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Do we expect too much from our kids?

By Isabel Kallman

There’s a brilliant article in Slate that I think every parent should read—more than once. “Why Can’t Johnny Jump Tall Buildings?” addresses the pressure we put on our kids to meet milestones before they’re ready.
Parents, the author argues, sometimes have unreasonable expectations for their children; we simply don’t realize that often what we expect from our kids is, developmentally, out of their reach. stress out when they don’t meet those expectations, and we react accordingly, either with disappointment or punishment. We’re especially off when it comes to psychological development. “The research shows,” he writes, “that we consistently overestimate their self-control, ability to persevere and stay on task, consistency of performance, and social ability.”
(Incidentally, the author, Alan E. Kazdin, is a professor of psychology and child psychiatry at Yale University, director of Yale’s Parenting Center and Child Conduct Clinic, president of the American Psychological Association, and author of The Kazdin Method for Parenting the Defiant Child.)
I read this article and saw myself in almost every sentence. I’m definitely guilty of this kind of pressure. Most of my conflicts with Henry stem from my own anxiety over his development. There are his issues with food—shouldn’t he be eating a more varied diet by now? There are also the things that his friends are doing, and I wonder why he isn’t doing them, too. All of his friends are swinging on the monkey bars every chance they get, for instance, but Henry won’t go anywhere near them. Is his reluctance a lag in physical development? Comparing our kids to their friends is another common mistake, according to Kazdin. We forget that there are huge variations in each child’s development, and we set our standards “with a too-small sample group drawn from personal experience: our own first child, a neighbor’s child, or our own unreliable childhood memories of how our parents raised us.”
And Kazdin says that we shouldn’t make too big a deal of our kids’ dishonesty or insensitivity; children can sometimes act like pint-sized sociopaths, but it’s often part of their development and doesn’t necessarily indicate trouble down the road. “Don’t crank up the pressure unnecessarily,” Dr. Kazdin advises, “by making every single one of your child’s behaviors into a slippery slope, a domino, or an occasion to draw a line in the sand.”
Oh, how that sounds like me. I can’t tell you how many times I’ve fretted over six-year-old quirks that I fear might become permanent features of his personality. If Henry denies that he nabbed the remainder of the Oreos (as chocolate crumbs are flying out his mouth), I see a con artist in the making. If he tells his best friend that he plays all wrong, I worry that he’s going to grow up into a friendless control freak. My fearful prophesying kicks in whenever he acts in some way I dislike. The fear of him becoming a childish adult because he’s childish now (at the age of six) is kind of ridiculous, and it’s led me to deal with him more sternly than I would if I stepped back and put things into perspective.
Setting expectations too high isn’t just unfair to your kids—it’s also going to backfire. Putting undue pressure on your child—and yourself—can lead to stressed-out, shrieky parenting, which will encourage nothing but defiant behavior. This can escalate a minor event into a big problem, one that could potentially damage your relationship with your kid—and surely won’t address the issue at hand. Instead of starting a push-pull dynamic, Kazdin recommends gently “shaping” the kind of behavior you want. Lower your expectations and take on challenges in baby steps. “It’s only human for parents to tend to expect that our children can do more than they can really do. Even slight adjustments of your expectations to compensate for that tendency…can produce surprisingly excellent results.”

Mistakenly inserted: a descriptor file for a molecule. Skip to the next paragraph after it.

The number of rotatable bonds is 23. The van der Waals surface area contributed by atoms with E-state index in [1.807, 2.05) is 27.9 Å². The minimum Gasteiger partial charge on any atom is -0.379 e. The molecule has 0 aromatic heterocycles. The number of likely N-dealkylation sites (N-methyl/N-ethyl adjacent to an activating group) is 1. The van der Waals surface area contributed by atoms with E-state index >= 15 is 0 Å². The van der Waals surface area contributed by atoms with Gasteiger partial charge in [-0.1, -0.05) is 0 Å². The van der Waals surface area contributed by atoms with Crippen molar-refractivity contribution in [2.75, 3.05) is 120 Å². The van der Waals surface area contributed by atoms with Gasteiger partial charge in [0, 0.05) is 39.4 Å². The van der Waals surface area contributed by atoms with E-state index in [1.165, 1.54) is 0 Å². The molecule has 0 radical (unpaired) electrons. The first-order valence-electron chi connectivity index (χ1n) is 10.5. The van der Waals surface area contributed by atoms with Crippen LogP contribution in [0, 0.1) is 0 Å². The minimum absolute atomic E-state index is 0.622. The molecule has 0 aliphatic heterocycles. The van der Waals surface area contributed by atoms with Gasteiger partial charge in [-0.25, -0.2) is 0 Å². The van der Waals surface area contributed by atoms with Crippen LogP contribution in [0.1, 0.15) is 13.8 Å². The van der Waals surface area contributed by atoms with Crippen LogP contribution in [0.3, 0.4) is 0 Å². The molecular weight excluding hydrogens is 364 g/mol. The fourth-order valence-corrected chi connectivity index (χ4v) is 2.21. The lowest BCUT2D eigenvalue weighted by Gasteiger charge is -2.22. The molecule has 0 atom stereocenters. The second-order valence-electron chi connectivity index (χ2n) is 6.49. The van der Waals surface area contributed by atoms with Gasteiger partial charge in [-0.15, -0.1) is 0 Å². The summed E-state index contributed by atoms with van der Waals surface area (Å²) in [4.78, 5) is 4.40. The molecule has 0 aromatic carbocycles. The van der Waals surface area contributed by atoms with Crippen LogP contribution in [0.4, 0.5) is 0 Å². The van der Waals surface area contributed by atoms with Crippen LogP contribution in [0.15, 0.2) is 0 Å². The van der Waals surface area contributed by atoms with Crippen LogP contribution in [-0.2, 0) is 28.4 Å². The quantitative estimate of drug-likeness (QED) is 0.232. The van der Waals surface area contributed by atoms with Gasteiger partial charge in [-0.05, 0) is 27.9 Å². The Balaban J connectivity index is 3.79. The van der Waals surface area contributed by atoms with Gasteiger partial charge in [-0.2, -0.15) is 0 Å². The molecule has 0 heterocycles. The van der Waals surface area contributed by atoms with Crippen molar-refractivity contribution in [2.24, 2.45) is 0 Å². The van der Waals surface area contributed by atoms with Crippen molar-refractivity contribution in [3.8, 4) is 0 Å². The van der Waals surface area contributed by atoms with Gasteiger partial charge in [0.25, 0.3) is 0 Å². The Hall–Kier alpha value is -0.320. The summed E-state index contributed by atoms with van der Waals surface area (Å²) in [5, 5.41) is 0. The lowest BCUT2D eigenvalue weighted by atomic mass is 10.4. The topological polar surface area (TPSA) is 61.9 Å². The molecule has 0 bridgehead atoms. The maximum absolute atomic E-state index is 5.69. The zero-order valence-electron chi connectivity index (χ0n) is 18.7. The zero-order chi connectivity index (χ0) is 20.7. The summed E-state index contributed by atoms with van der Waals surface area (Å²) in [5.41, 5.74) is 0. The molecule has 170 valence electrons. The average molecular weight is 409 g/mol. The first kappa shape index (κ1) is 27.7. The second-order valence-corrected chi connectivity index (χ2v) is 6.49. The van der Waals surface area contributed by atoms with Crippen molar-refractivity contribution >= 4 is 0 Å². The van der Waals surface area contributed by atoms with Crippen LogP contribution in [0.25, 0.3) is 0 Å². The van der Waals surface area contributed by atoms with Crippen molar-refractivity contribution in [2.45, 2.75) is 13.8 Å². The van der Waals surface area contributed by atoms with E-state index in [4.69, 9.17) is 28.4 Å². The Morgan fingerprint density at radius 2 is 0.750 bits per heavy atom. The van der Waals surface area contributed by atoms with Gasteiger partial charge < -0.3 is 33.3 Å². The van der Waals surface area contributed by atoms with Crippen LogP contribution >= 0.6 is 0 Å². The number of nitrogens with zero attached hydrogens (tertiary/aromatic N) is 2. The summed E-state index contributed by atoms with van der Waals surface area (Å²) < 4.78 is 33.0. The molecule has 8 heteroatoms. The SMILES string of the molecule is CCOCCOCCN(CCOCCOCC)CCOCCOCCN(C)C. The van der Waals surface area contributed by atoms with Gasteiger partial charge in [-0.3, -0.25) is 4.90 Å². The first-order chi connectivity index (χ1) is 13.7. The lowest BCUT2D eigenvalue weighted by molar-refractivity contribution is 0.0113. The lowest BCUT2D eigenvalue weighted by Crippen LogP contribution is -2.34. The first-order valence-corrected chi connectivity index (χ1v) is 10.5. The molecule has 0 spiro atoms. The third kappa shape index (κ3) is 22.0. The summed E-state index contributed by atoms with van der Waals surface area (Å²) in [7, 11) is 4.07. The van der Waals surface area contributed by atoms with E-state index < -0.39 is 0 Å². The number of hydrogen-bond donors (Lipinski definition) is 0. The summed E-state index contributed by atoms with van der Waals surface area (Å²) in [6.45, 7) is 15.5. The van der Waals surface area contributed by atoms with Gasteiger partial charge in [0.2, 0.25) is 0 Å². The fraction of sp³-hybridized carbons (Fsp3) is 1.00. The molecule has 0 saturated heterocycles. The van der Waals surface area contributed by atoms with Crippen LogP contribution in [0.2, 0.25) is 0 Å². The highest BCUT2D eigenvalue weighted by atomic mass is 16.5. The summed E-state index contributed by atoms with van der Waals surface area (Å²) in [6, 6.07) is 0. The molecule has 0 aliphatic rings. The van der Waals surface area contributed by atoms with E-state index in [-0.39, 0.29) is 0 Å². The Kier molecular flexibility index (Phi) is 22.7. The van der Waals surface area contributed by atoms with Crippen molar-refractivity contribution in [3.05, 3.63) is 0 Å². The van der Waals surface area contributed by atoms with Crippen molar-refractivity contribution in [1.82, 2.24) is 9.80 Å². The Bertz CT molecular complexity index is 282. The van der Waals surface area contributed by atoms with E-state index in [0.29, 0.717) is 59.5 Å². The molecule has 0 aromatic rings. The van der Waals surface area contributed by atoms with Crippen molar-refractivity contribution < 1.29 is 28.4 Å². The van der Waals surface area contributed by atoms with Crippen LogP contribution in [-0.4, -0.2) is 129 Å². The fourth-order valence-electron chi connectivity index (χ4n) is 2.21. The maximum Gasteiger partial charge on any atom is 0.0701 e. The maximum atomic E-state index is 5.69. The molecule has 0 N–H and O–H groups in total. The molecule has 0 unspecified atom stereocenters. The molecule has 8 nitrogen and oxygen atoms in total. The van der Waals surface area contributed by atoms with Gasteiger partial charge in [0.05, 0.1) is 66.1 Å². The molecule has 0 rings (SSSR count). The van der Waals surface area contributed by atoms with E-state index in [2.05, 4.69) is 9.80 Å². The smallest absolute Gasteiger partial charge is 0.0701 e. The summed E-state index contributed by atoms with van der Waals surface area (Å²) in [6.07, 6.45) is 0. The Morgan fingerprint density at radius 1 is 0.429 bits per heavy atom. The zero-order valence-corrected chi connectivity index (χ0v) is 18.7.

Have you been guilty of the same kind of high-pressure parenting that I’ve exhibited in my worst moments? I like what Kazdin’s saying (obviously) but I can see how it might seem a little too easygoing for some parents. What do you guys think? Is this attitude a step in the right direction? Is lowering our expectations healthy, or does it express a lack of faith in our kids?


Published November 14, 2008. Last updated August 21, 2013.
Isabel Kallman
About the Author

Isabel Kallman

Isabel Kallman is the founding mom of

Feel free to send nice emails to isabel[at]alphamom[dot]com.


Isabel Kallman is the founding mom of

Feel free to send nice emails to isabel[at]alphamom[dot]com.

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  • sarah

    November 14, 2008 at 4:17 pm

    Great post! I’m guilty of this unreasonable expectation stuff more with my teenager than toddler. I expect her to be ethical in ways that even I, a grown woman who really values good morals, etc. struggles with. She’s so much closer to an adult than Henry, so it’s that much easier to think her breaches (lies, drugs/alcohol/sexual stuff, tantrums) are indications of who she’ll be as a woman. I am so not what I was at her age (17) so I would do well to treat her like what she is (a kid) not a crazy person in the making, even though that’s what she acts like sometimes.

  • suburbancorrespondent

    November 14, 2008 at 4:23 pm

    Fret not, Alice – I think everyone with their first child frets more. We call our first two kids the prototypes. The younger 4 have much better parents, that’s for sure.
    Although I know that it is not possible for everyone to have or desire a large family, I do find that the more kids you have, the more relaxed you become in the parenting. And that’s a good thing! If you do have only one or two children, try to hang out with parents who have 5 or 6 – it will do you a world of good. I know when I still had only 3, it was very informative and reassuring for me to see how the moms of larger families handled “issues” that seemed overwhelming to me.